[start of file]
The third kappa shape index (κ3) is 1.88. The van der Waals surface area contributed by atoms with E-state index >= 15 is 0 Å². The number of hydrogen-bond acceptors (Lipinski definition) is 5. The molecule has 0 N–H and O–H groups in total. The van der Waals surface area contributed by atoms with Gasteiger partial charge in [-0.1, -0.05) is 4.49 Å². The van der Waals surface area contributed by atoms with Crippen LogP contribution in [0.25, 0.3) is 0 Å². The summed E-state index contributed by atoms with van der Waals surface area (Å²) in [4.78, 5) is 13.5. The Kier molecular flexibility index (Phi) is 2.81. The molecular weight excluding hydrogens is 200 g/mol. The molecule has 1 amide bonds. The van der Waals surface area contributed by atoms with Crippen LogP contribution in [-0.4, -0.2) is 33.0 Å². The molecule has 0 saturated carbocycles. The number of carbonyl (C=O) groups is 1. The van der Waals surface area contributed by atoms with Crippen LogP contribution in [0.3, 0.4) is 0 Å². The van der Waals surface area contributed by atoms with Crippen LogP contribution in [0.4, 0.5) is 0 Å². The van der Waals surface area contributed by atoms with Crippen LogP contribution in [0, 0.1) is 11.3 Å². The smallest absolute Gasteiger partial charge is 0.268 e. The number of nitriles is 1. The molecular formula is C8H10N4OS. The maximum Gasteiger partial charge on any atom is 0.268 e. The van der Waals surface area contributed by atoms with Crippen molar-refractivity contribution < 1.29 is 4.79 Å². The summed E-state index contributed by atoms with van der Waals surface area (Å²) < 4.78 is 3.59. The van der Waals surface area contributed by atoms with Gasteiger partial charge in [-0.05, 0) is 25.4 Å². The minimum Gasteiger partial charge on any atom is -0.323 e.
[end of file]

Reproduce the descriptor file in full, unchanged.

The third kappa shape index (κ3) is 1.88. The van der Waals surface area contributed by atoms with E-state index >= 15 is 0 Å². The number of hydrogen-bond acceptors (Lipinski definition) is 5. The molecule has 0 N–H and O–H groups in total. The van der Waals surface area contributed by atoms with Gasteiger partial charge in [-0.1, -0.05) is 4.49 Å². The van der Waals surface area contributed by atoms with Crippen LogP contribution in [0.25, 0.3) is 0 Å². The summed E-state index contributed by atoms with van der Waals surface area (Å²) in [4.78, 5) is 13.5. The Kier molecular flexibility index (Phi) is 2.81. The molecular weight excluding hydrogens is 200 g/mol. The molecule has 1 amide bonds. The van der Waals surface area contributed by atoms with Crippen LogP contribution in [-0.4, -0.2) is 33.0 Å². The molecule has 0 saturated carbocycles. The number of carbonyl (C=O) groups is 1. The van der Waals surface area contributed by atoms with Crippen LogP contribution in [0.3, 0.4) is 0 Å². The van der Waals surface area contributed by atoms with Crippen LogP contribution in [0.4, 0.5) is 0 Å². The van der Waals surface area contributed by atoms with Crippen LogP contribution in [0, 0.1) is 11.3 Å². The smallest absolute Gasteiger partial charge is 0.268 e. The number of nitriles is 1. The molecular formula is C8H10N4OS. The maximum Gasteiger partial charge on any atom is 0.268 e. The van der Waals surface area contributed by atoms with Crippen molar-refractivity contribution < 1.29 is 4.79 Å². The summed E-state index contributed by atoms with van der Waals surface area (Å²) < 4.78 is 3.59. The van der Waals surface area contributed by atoms with Gasteiger partial charge in [-0.05, 0) is 25.4 Å². The minimum Gasteiger partial charge on any atom is -0.323 e.